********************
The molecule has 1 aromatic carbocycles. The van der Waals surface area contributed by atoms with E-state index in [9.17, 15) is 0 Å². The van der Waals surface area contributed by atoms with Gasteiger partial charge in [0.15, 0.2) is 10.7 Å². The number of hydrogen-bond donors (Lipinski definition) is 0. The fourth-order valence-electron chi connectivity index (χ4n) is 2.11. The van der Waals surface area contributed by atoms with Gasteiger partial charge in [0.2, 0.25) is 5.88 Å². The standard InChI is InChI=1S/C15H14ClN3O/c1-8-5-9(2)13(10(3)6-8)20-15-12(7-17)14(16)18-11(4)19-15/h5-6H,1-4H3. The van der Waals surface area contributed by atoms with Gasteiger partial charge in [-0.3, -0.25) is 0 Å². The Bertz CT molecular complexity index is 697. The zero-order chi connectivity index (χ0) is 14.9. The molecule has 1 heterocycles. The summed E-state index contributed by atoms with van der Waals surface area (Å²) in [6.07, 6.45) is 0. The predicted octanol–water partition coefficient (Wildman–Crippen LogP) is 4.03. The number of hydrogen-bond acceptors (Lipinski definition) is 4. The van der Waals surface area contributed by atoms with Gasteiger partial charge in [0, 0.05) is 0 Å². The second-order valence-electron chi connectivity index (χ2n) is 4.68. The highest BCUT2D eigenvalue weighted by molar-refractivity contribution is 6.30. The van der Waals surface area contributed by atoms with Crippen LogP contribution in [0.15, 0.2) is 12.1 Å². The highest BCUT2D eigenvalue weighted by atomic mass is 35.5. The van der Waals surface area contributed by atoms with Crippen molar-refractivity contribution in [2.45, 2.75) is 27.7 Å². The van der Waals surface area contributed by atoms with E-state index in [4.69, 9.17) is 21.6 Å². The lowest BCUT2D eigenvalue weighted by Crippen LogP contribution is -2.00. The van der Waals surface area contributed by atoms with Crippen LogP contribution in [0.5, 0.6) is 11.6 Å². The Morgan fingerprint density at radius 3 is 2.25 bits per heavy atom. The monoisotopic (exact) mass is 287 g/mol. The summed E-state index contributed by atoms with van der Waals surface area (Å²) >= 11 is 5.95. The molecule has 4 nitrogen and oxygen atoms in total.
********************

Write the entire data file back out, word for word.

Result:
The molecule has 1 aromatic carbocycles. The van der Waals surface area contributed by atoms with E-state index in [9.17, 15) is 0 Å². The van der Waals surface area contributed by atoms with Gasteiger partial charge in [0.15, 0.2) is 10.7 Å². The number of hydrogen-bond donors (Lipinski definition) is 0. The fourth-order valence-electron chi connectivity index (χ4n) is 2.11. The van der Waals surface area contributed by atoms with Gasteiger partial charge in [0.2, 0.25) is 5.88 Å². The standard InChI is InChI=1S/C15H14ClN3O/c1-8-5-9(2)13(10(3)6-8)20-15-12(7-17)14(16)18-11(4)19-15/h5-6H,1-4H3. The van der Waals surface area contributed by atoms with Gasteiger partial charge in [-0.3, -0.25) is 0 Å². The Bertz CT molecular complexity index is 697. The zero-order chi connectivity index (χ0) is 14.9. The molecule has 1 heterocycles. The summed E-state index contributed by atoms with van der Waals surface area (Å²) in [6.07, 6.45) is 0. The predicted octanol–water partition coefficient (Wildman–Crippen LogP) is 4.03. The number of hydrogen-bond acceptors (Lipinski definition) is 4. The van der Waals surface area contributed by atoms with Gasteiger partial charge in [0, 0.05) is 0 Å². The second-order valence-electron chi connectivity index (χ2n) is 4.68. The highest BCUT2D eigenvalue weighted by molar-refractivity contribution is 6.30. The van der Waals surface area contributed by atoms with Crippen LogP contribution in [0.15, 0.2) is 12.1 Å². The highest BCUT2D eigenvalue weighted by atomic mass is 35.5. The van der Waals surface area contributed by atoms with Crippen molar-refractivity contribution in [2.45, 2.75) is 27.7 Å². The van der Waals surface area contributed by atoms with E-state index in [4.69, 9.17) is 21.6 Å². The lowest BCUT2D eigenvalue weighted by Crippen LogP contribution is -2.00. The van der Waals surface area contributed by atoms with Crippen LogP contribution in [0.5, 0.6) is 11.6 Å². The Morgan fingerprint density at radius 3 is 2.25 bits per heavy atom. The monoisotopic (exact) mass is 287 g/mol. The summed E-state index contributed by atoms with van der Waals surface area (Å²) >= 11 is 5.95. The molecule has 4 nitrogen and oxygen atoms in total.